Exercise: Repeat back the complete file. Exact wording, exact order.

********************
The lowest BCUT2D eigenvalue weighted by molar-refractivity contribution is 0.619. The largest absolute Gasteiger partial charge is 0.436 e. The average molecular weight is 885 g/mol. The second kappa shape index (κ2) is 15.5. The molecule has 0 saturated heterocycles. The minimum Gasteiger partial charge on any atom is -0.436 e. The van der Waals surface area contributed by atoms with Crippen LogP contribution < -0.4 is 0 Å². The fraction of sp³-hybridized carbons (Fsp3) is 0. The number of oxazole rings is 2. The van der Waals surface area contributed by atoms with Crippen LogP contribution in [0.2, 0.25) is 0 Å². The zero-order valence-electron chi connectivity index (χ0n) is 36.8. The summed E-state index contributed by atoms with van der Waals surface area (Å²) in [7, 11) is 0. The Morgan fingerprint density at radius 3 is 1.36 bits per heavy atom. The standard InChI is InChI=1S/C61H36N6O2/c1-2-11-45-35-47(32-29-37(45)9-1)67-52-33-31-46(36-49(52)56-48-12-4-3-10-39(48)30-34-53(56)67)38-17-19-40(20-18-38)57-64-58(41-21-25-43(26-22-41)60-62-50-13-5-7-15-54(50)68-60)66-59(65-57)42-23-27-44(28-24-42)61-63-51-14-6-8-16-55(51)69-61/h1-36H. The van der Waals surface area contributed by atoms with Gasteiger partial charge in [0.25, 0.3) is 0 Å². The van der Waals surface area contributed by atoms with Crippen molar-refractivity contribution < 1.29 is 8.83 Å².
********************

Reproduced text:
The lowest BCUT2D eigenvalue weighted by molar-refractivity contribution is 0.619. The largest absolute Gasteiger partial charge is 0.436 e. The average molecular weight is 885 g/mol. The second kappa shape index (κ2) is 15.5. The molecule has 0 saturated heterocycles. The minimum Gasteiger partial charge on any atom is -0.436 e. The van der Waals surface area contributed by atoms with Crippen LogP contribution < -0.4 is 0 Å². The fraction of sp³-hybridized carbons (Fsp3) is 0. The number of oxazole rings is 2. The van der Waals surface area contributed by atoms with Crippen LogP contribution in [0.2, 0.25) is 0 Å². The zero-order valence-electron chi connectivity index (χ0n) is 36.8. The summed E-state index contributed by atoms with van der Waals surface area (Å²) in [7, 11) is 0. The Morgan fingerprint density at radius 3 is 1.36 bits per heavy atom. The standard InChI is InChI=1S/C61H36N6O2/c1-2-11-45-35-47(32-29-37(45)9-1)67-52-33-31-46(36-49(52)56-48-12-4-3-10-39(48)30-34-53(56)67)38-17-19-40(20-18-38)57-64-58(41-21-25-43(26-22-41)60-62-50-13-5-7-15-54(50)68-60)66-59(65-57)42-23-27-44(28-24-42)61-63-51-14-6-8-16-55(51)69-61/h1-36H. The van der Waals surface area contributed by atoms with Gasteiger partial charge in [0.25, 0.3) is 0 Å². The van der Waals surface area contributed by atoms with Crippen molar-refractivity contribution < 1.29 is 8.83 Å².